No­var­tis co-opts Ho­mol­o­gy's gene-edit­ing tech for R&D pipeline

In the lat­est move to build up No­var­tis’ eye drug pipeline, the phar­ma gi­ant is sink­ing fresh cap­i­tal in­to a gene edit­ing com­pa­ny to work on se­cret tar­gets in oph­thal­mol­o­gy.

Fi­nan­cial de­tails weren’t dis­closed, but we do know that No­var­tis made an up­front pay­ment and an eq­ui­ty in­vest­ment in the start­up Ho­mol­o­gy Med­i­cines. The deal gets No­var­tis ac­cess to Ho­mol­o­gy’s gene edit­ing plat­form, which both com­pa­nies hope will lead to new drug tar­gets.

As part of the deal, No­var­tis will pay for fur­ther de­vel­op­ment of the plat­form, ad­vanc­ing new pro­grams and leav­ing the R&D deal some­what open-end­ed to ex­plore oth­er dis­ease ar­eas with the tech.

Arthur Tzian­a­bos

Ho­mol­o­gy’s gene edit­ing tech dif­fers from CRISPR, which us­es an en­zyme from bac­te­ria that “chops” DNA to dis­rupt a dam­aged gene. Ho­mol­o­gy’s CEO Arthur Tzian­a­bos said the CRISPR ap­proach can be prob­lem­at­ic when adding whole genes.

In­stead, Ho­mol­o­gy is em­ploy­ing vi­ral vec­tors to en­cour­age what’s called “ho­mol­o­gous re­com­bi­na­tion” — the body’s nat­ur­al re­sponse to “cor­rect­ing” genes that have been dam­aged. In short, the com­pa­ny pack­ages a sin­gle strand of syn­thet­ic DNA in­side a non-in­fec­tious virus, which then car­ries the DNA to the body’s cells.

“The DNA is de­signed to be a per­fect mir­ror im­age of the DNA you want to take out,” Tzian­a­bos said. Pair­ing the cor­rect­ed DNA with its dam­aged twin in­side the cell is what pro­motes ho­mol­o­gous re­com­bi­na­tion, or the swap­ping of nu­cleotide se­quences be­tween two sim­i­lar strands of DNA.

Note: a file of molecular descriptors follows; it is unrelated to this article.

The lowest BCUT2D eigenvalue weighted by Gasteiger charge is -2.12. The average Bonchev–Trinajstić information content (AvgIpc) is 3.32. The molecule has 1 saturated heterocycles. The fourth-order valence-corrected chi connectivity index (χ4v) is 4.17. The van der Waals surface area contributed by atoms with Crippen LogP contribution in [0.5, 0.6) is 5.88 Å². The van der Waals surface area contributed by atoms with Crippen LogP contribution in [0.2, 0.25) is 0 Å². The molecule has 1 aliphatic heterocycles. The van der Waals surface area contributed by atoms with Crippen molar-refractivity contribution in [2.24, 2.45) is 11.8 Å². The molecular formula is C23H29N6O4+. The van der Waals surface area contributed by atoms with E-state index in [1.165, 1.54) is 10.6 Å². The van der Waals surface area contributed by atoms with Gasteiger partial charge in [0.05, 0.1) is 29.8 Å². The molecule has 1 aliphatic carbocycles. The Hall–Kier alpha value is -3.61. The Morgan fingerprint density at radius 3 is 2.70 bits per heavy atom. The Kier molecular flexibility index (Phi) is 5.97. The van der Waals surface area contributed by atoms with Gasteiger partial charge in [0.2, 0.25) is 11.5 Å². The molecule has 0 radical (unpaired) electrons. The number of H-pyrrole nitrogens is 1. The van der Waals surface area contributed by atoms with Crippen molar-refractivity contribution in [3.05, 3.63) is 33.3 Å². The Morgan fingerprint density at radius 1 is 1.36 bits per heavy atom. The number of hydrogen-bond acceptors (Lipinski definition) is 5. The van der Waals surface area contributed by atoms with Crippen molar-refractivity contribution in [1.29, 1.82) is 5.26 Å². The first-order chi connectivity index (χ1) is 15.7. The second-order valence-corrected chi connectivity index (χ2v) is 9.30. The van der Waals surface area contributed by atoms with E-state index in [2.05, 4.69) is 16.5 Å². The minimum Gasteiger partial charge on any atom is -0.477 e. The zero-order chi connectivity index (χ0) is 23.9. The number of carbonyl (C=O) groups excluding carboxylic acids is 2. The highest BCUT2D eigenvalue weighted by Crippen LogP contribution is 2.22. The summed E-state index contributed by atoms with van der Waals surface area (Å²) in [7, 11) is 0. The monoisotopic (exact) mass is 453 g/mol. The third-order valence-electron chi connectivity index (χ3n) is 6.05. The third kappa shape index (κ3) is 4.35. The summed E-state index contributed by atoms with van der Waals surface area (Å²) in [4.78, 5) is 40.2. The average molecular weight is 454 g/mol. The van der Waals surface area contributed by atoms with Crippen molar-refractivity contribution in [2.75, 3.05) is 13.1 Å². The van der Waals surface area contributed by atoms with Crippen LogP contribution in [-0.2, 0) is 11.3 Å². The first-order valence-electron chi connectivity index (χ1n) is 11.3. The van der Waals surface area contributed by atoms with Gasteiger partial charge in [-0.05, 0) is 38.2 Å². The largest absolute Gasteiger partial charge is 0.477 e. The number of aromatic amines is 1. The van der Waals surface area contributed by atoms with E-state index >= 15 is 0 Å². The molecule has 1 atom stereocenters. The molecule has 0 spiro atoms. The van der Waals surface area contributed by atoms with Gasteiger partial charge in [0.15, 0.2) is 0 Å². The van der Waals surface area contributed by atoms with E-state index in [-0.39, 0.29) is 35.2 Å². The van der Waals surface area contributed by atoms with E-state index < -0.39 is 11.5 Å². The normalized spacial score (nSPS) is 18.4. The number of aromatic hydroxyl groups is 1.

In the­o­ry, the healthy strand would swap or in­sert cor­rect se­quences where need­ed in pa­tients with mu­tat­ed or dam­aged genes. Out with the bad, dam­aged chunk of DNA, in with the new, cor­rect one.

The idea isn’t new. Log­icBio, based in Fos­ter City, is do­ing some­thing sim­i­lar but with a dif­fer­ent virus. Tzian­a­bos said it’s Ho­mol­o­gy’s ade­no-as­so­ci­at­ed virus (AAV) that’s unique, and it al­lows them to cor­rect “a lot more cells” than Log­icBio can.

No­var­tis par­tic­i­pat­ed in Ho­mol­o­gy’s $83.5 mil­lion Se­ries B round this Au­gust, and is now deep­en­ing its ties with the com­pa­ny with this new R&D agree­ment.

As part of the new deal with No­var­tis, Ho­mol­o­gy will be ex­plor­ing undis­closed tar­gets in oph­thal­mol­o­gy (a key re­search area for No­var­tis), as well as tar­gets in ge­net­ic blood dis­or­ders. No­var­tis has world­wide rights to Ho­mol­o­gy’s plat­form for se­lect oph­thalmic tar­gets and an undis­closed he­mo­glo­binopa­thy dis­ease. Ho­mol­o­gy gets to re­tain US com­mer­cial rights (and a share of US prof­its) for in vi­vo ap­pli­ca­tions re­lat­ed to the he­mo­glo­binopa­thy pro­gram.